Here is what it will look like:

AlertToRSS

And here’s the code of the page (two files):

Default.aspx

<%@ Page Language=”C#” AutoEventWireup=”true” CodeFile=”Default.aspx.cs” Inherits=”_Default” %>

Default.aspx.cs

using System;
using System.Data;
using System.Data.SqlClient;
using System.Configuration;
using System.Web;
using Rss;

public partial class _Default : System.Web.UI.Page
{
protected void Page_Load(object sender, EventArgs e)
{
string webconsoleaddress = “http://192.168.0.222:1272/AlertDetail.aspx?v=a&sid=” // must change to match your address

// Inizializza il Feed
RssChannel rssChannel = new RssChannel();
rssChannel.Title = “MOM Alerts”
rssChannel.PubDate = DateTime.Now;
rssChannel.Link = new Uri(“http://192.168.0.222:1272/rss/”); // must change to match your address
rssChannel.LastBuildDate = DateTime.Now;
rssChannel.Description = “Contains the latest Alerts”

// query – you might want to change the severity
string mySelectQuery = “SELECT ComputerName, Name, Severity, TimeRaised, RepeatCount, GUID FROM dbo.SDKAlertView WHERE Severity > 10 AND ResolutionState < 255”

// SQL Connection – must change SQL server, user name and password
SqlConnection conn = new SqlConnection(“Data Source=192.168.0.222;Initial Catalog=OnePoint;User ID=rss;Password=rss”);
SqlDataReader rdr = null;

try
{
conn.Open();
SqlCommand cmd = new SqlCommand(mySelectQuery, conn);
rdr = cmd.ExecuteReader();
while (rdr.Read())
{
RssItem rssItem = new RssItem();
string titleField = rdr[1].ToString();
rssItem.Title = titleField;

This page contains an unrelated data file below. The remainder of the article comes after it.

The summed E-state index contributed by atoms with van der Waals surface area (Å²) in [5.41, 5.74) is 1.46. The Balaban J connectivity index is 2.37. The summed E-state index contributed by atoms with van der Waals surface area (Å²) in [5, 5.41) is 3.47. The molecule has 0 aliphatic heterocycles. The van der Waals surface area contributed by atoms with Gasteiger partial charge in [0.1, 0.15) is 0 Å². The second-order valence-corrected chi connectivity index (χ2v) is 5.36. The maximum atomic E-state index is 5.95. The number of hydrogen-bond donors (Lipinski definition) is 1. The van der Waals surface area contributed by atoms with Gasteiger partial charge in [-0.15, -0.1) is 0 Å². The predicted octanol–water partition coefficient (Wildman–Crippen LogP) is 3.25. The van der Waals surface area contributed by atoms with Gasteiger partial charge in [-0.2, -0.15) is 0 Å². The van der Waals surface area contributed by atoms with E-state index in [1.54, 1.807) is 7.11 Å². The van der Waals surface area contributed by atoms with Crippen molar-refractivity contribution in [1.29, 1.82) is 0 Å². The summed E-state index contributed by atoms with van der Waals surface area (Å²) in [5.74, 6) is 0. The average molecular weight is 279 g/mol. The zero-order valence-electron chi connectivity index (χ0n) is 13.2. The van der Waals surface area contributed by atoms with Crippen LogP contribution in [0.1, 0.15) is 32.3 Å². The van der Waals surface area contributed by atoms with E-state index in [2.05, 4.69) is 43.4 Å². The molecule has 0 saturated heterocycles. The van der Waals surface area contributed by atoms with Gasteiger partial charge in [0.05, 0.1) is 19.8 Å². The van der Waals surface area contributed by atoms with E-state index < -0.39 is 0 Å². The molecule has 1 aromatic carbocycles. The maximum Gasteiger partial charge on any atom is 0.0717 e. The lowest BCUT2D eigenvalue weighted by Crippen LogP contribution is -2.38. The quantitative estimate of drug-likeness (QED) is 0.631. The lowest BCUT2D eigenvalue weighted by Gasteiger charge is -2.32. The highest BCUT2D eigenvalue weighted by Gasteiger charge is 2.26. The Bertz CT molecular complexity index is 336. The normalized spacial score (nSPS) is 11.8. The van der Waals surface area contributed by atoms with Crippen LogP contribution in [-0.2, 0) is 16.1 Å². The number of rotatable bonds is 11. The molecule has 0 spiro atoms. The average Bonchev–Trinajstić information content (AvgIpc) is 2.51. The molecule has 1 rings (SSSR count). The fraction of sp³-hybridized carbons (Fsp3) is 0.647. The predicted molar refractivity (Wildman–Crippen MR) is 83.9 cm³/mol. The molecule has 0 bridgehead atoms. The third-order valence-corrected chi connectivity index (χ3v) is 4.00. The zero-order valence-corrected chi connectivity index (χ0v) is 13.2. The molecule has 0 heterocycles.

string url = webconsoleaddress + rdr[5];
rssItem.Link = new Uri(url.ToString());
string description = “<![CDATA[ <p><a xhref=\”” + rssItem.Link + “\”>” + rdr[1] + ” </a></p><br>” + “<br>Computer: ” + rdr[0] + “<br>Repeat Count: ” + rdr[4] + “<BR>Original ALert Time: ” + rdr[3];
rssItem.Description = description;
rssChannel.Items.Add(rssItem);
}

// Finalizza il feed
RssFeed rssFeed = new RssFeed();
rssFeed.Channels.Add(rssChannel);
Response.ContentType = “text/xml”
Response.ExpiresAbsolute = DateTime.MinValue;
rssFeed.Write(Response.OutputStream);
}
finally
{
if (rdr != null)
{
rdr.Close();
}

if (conn != null)
{
conn.Close();
}
}
}
}

Out-Blog!

[Edited again 25th November – Jachym gave me some suggestions and insights on the use of parameters, and I slightly changed/fixed the original code I had posted yesterday. There are still some more things that could be improved, of course, but I’ll leave them to the future, next time I’ll have time fot it (who knows when that will be?)]